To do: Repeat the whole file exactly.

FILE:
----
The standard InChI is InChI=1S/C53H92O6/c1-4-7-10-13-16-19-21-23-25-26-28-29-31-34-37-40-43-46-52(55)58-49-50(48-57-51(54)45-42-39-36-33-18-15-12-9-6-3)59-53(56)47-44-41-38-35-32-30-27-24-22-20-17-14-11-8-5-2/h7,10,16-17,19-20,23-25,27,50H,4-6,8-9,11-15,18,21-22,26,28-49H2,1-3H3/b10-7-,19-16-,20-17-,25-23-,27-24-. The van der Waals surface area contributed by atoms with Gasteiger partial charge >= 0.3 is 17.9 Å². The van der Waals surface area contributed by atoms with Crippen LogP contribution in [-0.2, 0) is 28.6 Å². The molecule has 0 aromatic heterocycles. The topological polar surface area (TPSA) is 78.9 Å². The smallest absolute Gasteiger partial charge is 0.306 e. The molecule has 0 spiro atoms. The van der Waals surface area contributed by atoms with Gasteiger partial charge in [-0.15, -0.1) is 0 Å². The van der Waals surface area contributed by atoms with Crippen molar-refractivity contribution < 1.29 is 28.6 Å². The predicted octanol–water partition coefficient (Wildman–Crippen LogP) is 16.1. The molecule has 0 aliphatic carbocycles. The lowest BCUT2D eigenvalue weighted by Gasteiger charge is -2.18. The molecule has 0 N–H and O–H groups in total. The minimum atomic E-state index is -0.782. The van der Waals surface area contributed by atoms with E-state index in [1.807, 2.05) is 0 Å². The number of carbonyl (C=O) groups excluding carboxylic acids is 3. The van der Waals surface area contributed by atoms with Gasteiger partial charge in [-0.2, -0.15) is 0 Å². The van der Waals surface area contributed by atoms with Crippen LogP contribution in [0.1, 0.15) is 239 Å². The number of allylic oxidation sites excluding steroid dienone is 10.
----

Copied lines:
The standard InChI is InChI=1S/C53H92O6/c1-4-7-10-13-16-19-21-23-25-26-28-29-31-34-37-40-43-46-52(55)58-49-50(48-57-51(54)45-42-39-36-33-18-15-12-9-6-3)59-53(56)47-44-41-38-35-32-30-27-24-22-20-17-14-11-8-5-2/h7,10,16-17,19-20,23-25,27,50H,4-6,8-9,11-15,18,21-22,26,28-49H2,1-3H3/b10-7-,19-16-,20-17-,25-23-,27-24-. The van der Waals surface area contributed by atoms with Gasteiger partial charge >= 0.3 is 17.9 Å². The van der Waals surface area contributed by atoms with Crippen LogP contribution in [-0.2, 0) is 28.6 Å². The molecule has 0 aromatic heterocycles. The topological polar surface area (TPSA) is 78.9 Å². The smallest absolute Gasteiger partial charge is 0.306 e. The molecule has 0 spiro atoms. The van der Waals surface area contributed by atoms with Gasteiger partial charge in [-0.15, -0.1) is 0 Å². The van der Waals surface area contributed by atoms with Crippen molar-refractivity contribution < 1.29 is 28.6 Å². The predicted octanol–water partition coefficient (Wildman–Crippen LogP) is 16.1. The molecule has 0 aliphatic carbocycles. The lowest BCUT2D eigenvalue weighted by Gasteiger charge is -2.18. The molecule has 0 N–H and O–H groups in total. The minimum atomic E-state index is -0.782. The van der Waals surface area contributed by atoms with E-state index in [1.807, 2.05) is 0 Å². The number of carbonyl (C=O) groups excluding carboxylic acids is 3. The van der Waals surface area contributed by atoms with Gasteiger partial charge in [-0.2, -0.15) is 0 Å². The van der Waals surface area contributed by atoms with Crippen LogP contribution in [0.1, 0.15) is 239 Å². The number of allylic oxidation sites excluding steroid dienone is 10.